The Effects of Corrective Communication and Employee Backup on the Effectiveness of Fighting Crisis Misinformation

Public Relations Review.

Abstract: Crisis misinformation, including false information about a crisis or a crisis-stricken organization, has become a fundamental threat to organizational wellbeing. Effective crisis response geared toward fighting crisis misinformation demands a more systematic approach to corrective communication. Grounded in misinformation debunking theory, this study aims to advance misinformation research in public relations and organizational crisis communication. An online experiment using a U.S. adult sample (N = 817) was conducted to examine the effects of corrective communication strategy (simple rebuttal vs. factual elaboration) and employee backup (present vs. absent) on perceived message quality, organizational reputation, and perceived crisis responsibility. Results show: 1) the use of factual elaboration and the presence of employee backup were direct contributors to crisis response effectiveness; and 2) perceived message quality mediates the effect of corrective communication. This study provides insights into advancing crisis communication theory and offers evidence-based recommendations for practitioners to combat crisis misinformation more effectively.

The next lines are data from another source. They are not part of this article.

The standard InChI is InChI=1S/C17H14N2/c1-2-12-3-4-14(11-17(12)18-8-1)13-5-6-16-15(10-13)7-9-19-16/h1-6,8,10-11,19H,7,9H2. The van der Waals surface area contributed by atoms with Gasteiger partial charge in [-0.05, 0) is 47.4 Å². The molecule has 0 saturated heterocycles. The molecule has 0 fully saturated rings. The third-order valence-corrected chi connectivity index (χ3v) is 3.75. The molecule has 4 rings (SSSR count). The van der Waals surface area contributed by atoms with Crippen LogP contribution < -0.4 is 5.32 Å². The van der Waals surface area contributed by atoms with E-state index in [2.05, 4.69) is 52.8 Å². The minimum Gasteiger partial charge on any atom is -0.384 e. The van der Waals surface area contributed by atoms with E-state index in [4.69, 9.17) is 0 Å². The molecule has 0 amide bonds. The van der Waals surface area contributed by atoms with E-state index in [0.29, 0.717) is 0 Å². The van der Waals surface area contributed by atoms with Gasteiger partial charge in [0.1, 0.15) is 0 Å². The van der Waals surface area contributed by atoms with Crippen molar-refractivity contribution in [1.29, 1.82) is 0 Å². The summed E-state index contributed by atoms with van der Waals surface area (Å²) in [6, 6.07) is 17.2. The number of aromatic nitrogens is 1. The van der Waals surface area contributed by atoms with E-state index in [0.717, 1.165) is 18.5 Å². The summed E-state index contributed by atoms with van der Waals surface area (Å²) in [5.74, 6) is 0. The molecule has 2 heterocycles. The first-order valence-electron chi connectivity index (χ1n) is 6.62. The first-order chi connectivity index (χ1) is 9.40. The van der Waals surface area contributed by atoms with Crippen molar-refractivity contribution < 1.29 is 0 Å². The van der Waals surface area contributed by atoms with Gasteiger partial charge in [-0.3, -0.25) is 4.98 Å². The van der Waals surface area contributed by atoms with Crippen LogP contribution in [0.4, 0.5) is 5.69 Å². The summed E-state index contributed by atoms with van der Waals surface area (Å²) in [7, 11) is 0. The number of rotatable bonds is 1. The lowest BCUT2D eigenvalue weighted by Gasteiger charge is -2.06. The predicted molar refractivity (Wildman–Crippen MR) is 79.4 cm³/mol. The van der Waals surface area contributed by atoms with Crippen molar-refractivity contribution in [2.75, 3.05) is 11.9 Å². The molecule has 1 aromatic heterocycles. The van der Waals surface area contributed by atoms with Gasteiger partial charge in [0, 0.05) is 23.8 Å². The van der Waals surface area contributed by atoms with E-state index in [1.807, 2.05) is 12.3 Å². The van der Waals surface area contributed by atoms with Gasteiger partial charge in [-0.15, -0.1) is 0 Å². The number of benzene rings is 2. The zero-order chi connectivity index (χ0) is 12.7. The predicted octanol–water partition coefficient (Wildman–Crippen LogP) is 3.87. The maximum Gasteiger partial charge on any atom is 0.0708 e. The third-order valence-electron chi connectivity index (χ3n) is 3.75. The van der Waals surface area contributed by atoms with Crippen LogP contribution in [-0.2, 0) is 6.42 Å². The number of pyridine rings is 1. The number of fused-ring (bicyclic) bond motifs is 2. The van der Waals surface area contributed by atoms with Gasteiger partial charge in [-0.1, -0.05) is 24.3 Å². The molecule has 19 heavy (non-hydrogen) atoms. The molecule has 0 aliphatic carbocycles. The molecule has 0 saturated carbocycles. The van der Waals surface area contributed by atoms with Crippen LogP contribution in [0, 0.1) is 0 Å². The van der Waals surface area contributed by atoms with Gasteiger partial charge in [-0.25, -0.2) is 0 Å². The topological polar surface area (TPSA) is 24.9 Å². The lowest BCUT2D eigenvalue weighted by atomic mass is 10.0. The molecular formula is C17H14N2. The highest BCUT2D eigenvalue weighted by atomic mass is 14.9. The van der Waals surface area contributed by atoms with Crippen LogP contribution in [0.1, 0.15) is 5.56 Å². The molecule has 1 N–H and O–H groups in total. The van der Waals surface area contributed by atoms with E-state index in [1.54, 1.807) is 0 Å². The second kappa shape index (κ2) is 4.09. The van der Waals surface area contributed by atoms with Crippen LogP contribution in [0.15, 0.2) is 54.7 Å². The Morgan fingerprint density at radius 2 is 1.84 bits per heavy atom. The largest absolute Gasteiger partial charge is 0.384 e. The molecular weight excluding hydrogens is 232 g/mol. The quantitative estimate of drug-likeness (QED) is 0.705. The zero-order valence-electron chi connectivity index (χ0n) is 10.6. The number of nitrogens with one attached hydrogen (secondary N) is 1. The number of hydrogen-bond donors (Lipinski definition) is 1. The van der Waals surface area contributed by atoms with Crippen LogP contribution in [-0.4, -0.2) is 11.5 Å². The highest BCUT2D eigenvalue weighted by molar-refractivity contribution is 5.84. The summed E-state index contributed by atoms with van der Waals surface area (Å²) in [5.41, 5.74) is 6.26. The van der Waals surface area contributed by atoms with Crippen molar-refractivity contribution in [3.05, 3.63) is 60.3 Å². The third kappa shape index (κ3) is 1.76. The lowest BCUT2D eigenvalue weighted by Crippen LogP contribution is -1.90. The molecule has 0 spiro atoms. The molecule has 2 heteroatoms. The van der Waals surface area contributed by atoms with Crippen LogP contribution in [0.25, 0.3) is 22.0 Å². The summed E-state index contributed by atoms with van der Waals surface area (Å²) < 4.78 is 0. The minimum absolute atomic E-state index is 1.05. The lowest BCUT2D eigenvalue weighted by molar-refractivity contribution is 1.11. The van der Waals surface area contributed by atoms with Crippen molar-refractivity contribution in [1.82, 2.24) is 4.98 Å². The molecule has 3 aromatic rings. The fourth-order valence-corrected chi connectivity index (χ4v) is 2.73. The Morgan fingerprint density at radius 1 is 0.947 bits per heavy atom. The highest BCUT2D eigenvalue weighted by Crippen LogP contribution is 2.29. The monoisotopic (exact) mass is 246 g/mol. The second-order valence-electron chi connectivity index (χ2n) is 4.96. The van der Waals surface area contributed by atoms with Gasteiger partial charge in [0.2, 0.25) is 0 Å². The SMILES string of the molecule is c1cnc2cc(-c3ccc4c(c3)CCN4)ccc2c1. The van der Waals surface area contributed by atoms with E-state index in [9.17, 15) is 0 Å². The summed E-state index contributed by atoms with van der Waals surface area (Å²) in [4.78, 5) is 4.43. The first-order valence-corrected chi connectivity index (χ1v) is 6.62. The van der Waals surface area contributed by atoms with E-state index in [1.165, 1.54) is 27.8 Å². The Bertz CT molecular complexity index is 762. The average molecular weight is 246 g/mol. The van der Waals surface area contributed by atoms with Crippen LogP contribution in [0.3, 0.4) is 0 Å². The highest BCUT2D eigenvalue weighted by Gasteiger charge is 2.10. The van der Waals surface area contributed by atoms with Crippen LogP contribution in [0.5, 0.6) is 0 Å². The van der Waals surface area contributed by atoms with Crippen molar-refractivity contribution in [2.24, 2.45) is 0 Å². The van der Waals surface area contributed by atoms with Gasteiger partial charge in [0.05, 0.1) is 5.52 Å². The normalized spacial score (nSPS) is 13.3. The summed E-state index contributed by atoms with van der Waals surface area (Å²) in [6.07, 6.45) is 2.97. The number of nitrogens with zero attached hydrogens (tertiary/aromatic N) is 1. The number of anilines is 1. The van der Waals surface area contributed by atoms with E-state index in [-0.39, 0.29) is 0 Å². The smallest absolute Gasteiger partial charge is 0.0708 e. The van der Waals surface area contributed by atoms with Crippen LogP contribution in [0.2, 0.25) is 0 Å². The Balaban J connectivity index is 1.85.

Yan Jin, Toni van der Meer, Yen-I Lee (Grady PhD Alum), and Xuerong Lu (Grady PhD Student). (Forthcoming).

Yan Jin  Xuerong Lu 

Related Research

Navigating Political Scandal and Reputation Crisis in Social Media

Abstract: Social media presents unique challenges and opportunities to practitioners in the public affairs context. The dominant social media platforms allow organizations to communicate directly with voters, supporters, and customers, […]

Joseph Watson
read more
Influencer Crisis Communication During the COVID-19 Pandemic: @KatieMCrenshaw

Abstract: Social media influencers (SMIs) equipped their niche following with health crisis response information about social distancing during the COVID-19 pandemic. While many SMIs provided audiences with COVID-19 crisis response […]

Marilyn Primovic
read more